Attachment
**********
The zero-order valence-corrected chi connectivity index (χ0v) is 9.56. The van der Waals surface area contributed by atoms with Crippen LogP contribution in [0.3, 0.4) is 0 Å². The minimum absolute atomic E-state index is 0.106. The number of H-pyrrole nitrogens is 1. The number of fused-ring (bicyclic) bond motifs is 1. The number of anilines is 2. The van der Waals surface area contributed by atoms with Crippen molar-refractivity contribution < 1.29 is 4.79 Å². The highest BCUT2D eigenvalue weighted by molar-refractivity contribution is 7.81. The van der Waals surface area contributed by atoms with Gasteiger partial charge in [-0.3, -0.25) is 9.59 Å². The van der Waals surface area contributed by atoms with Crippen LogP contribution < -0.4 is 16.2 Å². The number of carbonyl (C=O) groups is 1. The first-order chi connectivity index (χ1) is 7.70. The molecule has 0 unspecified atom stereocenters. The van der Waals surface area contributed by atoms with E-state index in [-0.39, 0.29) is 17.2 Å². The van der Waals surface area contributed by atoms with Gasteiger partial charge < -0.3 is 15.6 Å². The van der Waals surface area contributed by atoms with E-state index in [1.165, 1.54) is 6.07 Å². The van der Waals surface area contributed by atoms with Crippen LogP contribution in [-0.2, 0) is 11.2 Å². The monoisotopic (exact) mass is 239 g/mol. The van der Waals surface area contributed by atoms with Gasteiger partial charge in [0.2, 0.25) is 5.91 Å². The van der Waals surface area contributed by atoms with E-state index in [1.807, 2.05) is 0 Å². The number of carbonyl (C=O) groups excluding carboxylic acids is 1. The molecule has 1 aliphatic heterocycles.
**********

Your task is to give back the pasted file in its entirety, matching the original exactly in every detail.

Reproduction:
The zero-order valence-corrected chi connectivity index (χ0v) is 9.56. The van der Waals surface area contributed by atoms with Crippen LogP contribution in [0.3, 0.4) is 0 Å². The minimum absolute atomic E-state index is 0.106. The number of H-pyrrole nitrogens is 1. The number of fused-ring (bicyclic) bond motifs is 1. The number of anilines is 2. The van der Waals surface area contributed by atoms with Crippen molar-refractivity contribution < 1.29 is 4.79 Å². The highest BCUT2D eigenvalue weighted by molar-refractivity contribution is 7.81. The van der Waals surface area contributed by atoms with Gasteiger partial charge in [-0.3, -0.25) is 9.59 Å². The van der Waals surface area contributed by atoms with Crippen LogP contribution < -0.4 is 16.2 Å². The number of carbonyl (C=O) groups is 1. The first-order chi connectivity index (χ1) is 7.70. The molecule has 0 unspecified atom stereocenters. The van der Waals surface area contributed by atoms with E-state index in [-0.39, 0.29) is 17.2 Å². The van der Waals surface area contributed by atoms with Gasteiger partial charge < -0.3 is 15.6 Å². The van der Waals surface area contributed by atoms with E-state index in [1.165, 1.54) is 6.07 Å². The van der Waals surface area contributed by atoms with Crippen LogP contribution in [-0.2, 0) is 11.2 Å². The monoisotopic (exact) mass is 239 g/mol. The van der Waals surface area contributed by atoms with Gasteiger partial charge in [0.2, 0.25) is 5.91 Å². The van der Waals surface area contributed by atoms with E-state index in [1.807, 2.05) is 0 Å². The number of carbonyl (C=O) groups excluding carboxylic acids is 1. The molecule has 1 aliphatic heterocycles.